I wrote this post about a week ago for the Feminist Fitness blog, and then I succumbed to a flu and missed three days of significant work, a first for me. I am not going to post what I look like right now after three days in bed, but feeling the vulnerability of time is particularly poignant right now. Thankfully the second season of The Crown dropped on Friday and I had a mid-century royal world to escape to.
I wrote a post for the Fitness blog last Friday about getting exhausted while do all the flying around over August.
And a bonus image of chilled out cats
The trail is more of a route than a demarked trail, twisting through root-y trees, up over lichen covered boulders and down sheer sides, jutting sideways and over any place feet can safely be placed on this pre-Cambrian rock, among these northern trees. The trail is unserviced but marked by community members, mostly with tape, an occasional cairn.
Everyone who marked it used different tape — yellow and pink trail tape, green painter’s tape, occasionally, white and blue stripes. It’s the kind of trail where there is no just settling in and walking — after every marker, I have to lift my head and scan for the next marker. In the 9 km or so I walk (far further than the estimated distance, maybe because of all my back and forths looking for the trail!), there are maybe two straight stretches of 50 m or so, both of these on boulders where the path was scraped by glaciers eons ago.
I hike alone, tempering my nervousness about the barely-there trail, the lack of map, with the reassurance that the trail is mentioned on the official visitors’ site for Yellowknife. Just finding the starting point was a challenge, just a rough pullout off the highway about 23 km outside the city, the only sign that I’m in the right place a trailing pink piece of tape entering the forest. I’m not sure why I was so determined to do this particular trail instead of the flat prospectors’ trail in the territorial park closer to the city, but I only have one day here, and I’ve never been to the Canadian North before, and I want to feel inside it, feel its bones and spine, just a little bit.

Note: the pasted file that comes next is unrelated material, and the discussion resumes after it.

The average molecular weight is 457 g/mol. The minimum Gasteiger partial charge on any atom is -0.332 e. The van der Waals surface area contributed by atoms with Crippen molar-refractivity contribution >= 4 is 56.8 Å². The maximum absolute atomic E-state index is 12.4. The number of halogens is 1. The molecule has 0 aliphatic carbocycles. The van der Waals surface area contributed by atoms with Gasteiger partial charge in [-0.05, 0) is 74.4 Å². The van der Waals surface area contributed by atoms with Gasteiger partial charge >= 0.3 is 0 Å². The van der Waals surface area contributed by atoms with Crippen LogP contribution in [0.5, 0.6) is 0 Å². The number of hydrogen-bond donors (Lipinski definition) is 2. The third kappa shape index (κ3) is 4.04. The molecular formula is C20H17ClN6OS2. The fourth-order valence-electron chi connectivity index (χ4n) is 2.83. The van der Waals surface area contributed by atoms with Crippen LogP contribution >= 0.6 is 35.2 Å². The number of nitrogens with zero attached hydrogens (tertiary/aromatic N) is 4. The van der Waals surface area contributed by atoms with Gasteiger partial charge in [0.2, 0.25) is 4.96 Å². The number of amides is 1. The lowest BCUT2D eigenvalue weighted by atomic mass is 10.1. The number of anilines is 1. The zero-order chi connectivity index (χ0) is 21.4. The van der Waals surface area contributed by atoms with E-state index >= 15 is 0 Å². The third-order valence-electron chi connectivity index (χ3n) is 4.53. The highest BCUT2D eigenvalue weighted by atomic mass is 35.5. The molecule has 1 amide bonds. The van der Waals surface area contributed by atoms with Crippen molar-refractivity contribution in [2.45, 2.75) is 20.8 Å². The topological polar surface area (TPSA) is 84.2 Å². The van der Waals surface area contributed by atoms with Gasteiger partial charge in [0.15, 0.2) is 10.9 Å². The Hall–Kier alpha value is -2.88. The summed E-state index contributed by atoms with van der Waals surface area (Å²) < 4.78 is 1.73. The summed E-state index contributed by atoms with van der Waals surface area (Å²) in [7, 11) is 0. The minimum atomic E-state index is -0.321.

The first part of the hike is sunny, and I’m completely present, my feet moving nimbly over the roots, my scrambling up the boulders as graceful as that can be. It’s not warm, and the geese feel it, honking in giant vees flying south overhead. Their trajectory is partly how I know I’m going in the right direction. They are the only noise I hear, and I’m completely alone on the trail, almost alone in the entire vast area I can see.
I come to a high point, flat boulders where I can see in every directions. Trees, rocks, small lakes, darkening sky. I meditate for a bit, bask quietly in the sun. Gratitude practice. When I stand up, I have the deep restfulness of waking after a good nap.
I walk and walk, just me and the rocks and the spindly trees and the clouds. One scramble up, and the lake the hike is named after. I sit on the edging rocks, eat an apple, look skeptically at the dark clouds that are appearing.